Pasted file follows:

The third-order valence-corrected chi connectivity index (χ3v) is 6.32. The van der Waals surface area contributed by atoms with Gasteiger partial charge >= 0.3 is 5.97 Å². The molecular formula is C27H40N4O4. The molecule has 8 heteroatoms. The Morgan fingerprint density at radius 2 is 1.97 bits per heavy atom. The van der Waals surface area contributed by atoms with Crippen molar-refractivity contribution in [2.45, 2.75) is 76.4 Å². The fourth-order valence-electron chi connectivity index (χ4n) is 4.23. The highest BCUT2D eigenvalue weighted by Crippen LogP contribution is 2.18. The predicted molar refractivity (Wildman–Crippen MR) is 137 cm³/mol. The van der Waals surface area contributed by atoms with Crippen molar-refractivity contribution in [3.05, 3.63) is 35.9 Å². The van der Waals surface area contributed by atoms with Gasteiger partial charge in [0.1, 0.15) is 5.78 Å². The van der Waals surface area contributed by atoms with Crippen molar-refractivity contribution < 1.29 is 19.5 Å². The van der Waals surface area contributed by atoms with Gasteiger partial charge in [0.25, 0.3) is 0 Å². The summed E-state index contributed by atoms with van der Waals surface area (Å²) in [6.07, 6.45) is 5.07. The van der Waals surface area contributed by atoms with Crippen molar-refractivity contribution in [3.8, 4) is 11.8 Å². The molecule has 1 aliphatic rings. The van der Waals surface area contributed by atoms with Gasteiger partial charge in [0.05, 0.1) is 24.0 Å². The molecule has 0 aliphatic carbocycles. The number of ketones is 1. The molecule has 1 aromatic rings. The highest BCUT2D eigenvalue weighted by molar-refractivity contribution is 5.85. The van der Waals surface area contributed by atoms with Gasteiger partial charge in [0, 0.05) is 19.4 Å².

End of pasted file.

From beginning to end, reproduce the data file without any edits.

The third-order valence-corrected chi connectivity index (χ3v) is 6.32. The van der Waals surface area contributed by atoms with Gasteiger partial charge >= 0.3 is 5.97 Å². The molecular formula is C27H40N4O4. The molecule has 8 heteroatoms. The Morgan fingerprint density at radius 2 is 1.97 bits per heavy atom. The van der Waals surface area contributed by atoms with Crippen molar-refractivity contribution in [2.45, 2.75) is 76.4 Å². The fourth-order valence-electron chi connectivity index (χ4n) is 4.23. The highest BCUT2D eigenvalue weighted by Crippen LogP contribution is 2.18. The predicted molar refractivity (Wildman–Crippen MR) is 137 cm³/mol. The van der Waals surface area contributed by atoms with Crippen molar-refractivity contribution in [3.05, 3.63) is 35.9 Å². The van der Waals surface area contributed by atoms with Gasteiger partial charge in [0.1, 0.15) is 5.78 Å². The van der Waals surface area contributed by atoms with Crippen molar-refractivity contribution < 1.29 is 19.5 Å². The van der Waals surface area contributed by atoms with Gasteiger partial charge in [0.25, 0.3) is 0 Å². The summed E-state index contributed by atoms with van der Waals surface area (Å²) in [6.07, 6.45) is 5.07. The van der Waals surface area contributed by atoms with Crippen molar-refractivity contribution in [3.8, 4) is 11.8 Å². The molecule has 1 aliphatic rings. The van der Waals surface area contributed by atoms with Gasteiger partial charge in [0.05, 0.1) is 24.0 Å². The molecule has 0 aliphatic carbocycles. The number of ketones is 1. The molecule has 1 aromatic rings. The highest BCUT2D eigenvalue weighted by molar-refractivity contribution is 5.85. The van der Waals surface area contributed by atoms with Gasteiger partial charge in [0, 0.05) is 19.4 Å².